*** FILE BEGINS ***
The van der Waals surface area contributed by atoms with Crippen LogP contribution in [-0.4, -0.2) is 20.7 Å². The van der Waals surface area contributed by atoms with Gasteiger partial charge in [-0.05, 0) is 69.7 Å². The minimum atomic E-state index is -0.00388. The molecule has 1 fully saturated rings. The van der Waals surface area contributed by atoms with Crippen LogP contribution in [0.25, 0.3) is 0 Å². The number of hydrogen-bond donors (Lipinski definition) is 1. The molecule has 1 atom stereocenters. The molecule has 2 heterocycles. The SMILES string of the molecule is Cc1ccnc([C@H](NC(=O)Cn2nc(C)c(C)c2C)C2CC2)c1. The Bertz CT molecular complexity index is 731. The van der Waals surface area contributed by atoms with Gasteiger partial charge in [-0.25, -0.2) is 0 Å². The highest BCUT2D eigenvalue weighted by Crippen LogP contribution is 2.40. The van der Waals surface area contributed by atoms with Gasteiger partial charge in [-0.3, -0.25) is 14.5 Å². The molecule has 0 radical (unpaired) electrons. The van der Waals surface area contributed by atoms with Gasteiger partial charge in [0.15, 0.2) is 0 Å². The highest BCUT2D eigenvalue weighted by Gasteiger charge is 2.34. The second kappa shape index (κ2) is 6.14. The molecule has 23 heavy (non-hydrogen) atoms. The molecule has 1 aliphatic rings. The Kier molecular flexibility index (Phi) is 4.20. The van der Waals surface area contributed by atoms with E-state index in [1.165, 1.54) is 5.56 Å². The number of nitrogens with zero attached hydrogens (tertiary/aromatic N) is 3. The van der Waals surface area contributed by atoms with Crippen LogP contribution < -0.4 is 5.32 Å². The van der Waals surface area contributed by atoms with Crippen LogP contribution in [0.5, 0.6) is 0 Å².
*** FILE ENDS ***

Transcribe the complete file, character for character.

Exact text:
The van der Waals surface area contributed by atoms with Crippen LogP contribution in [-0.4, -0.2) is 20.7 Å². The van der Waals surface area contributed by atoms with Gasteiger partial charge in [-0.05, 0) is 69.7 Å². The minimum atomic E-state index is -0.00388. The molecule has 1 fully saturated rings. The van der Waals surface area contributed by atoms with Crippen LogP contribution in [0.25, 0.3) is 0 Å². The number of hydrogen-bond donors (Lipinski definition) is 1. The molecule has 1 atom stereocenters. The molecule has 2 heterocycles. The SMILES string of the molecule is Cc1ccnc([C@H](NC(=O)Cn2nc(C)c(C)c2C)C2CC2)c1. The Bertz CT molecular complexity index is 731. The van der Waals surface area contributed by atoms with Gasteiger partial charge in [-0.25, -0.2) is 0 Å². The highest BCUT2D eigenvalue weighted by Crippen LogP contribution is 2.40. The van der Waals surface area contributed by atoms with Gasteiger partial charge in [-0.3, -0.25) is 14.5 Å². The molecule has 0 radical (unpaired) electrons. The van der Waals surface area contributed by atoms with Gasteiger partial charge in [0.15, 0.2) is 0 Å². The highest BCUT2D eigenvalue weighted by Gasteiger charge is 2.34. The second kappa shape index (κ2) is 6.14. The molecule has 23 heavy (non-hydrogen) atoms. The molecule has 1 aliphatic rings. The Kier molecular flexibility index (Phi) is 4.20. The van der Waals surface area contributed by atoms with E-state index in [1.165, 1.54) is 5.56 Å². The number of nitrogens with zero attached hydrogens (tertiary/aromatic N) is 3. The van der Waals surface area contributed by atoms with Crippen LogP contribution < -0.4 is 5.32 Å². The van der Waals surface area contributed by atoms with Crippen LogP contribution in [0.5, 0.6) is 0 Å².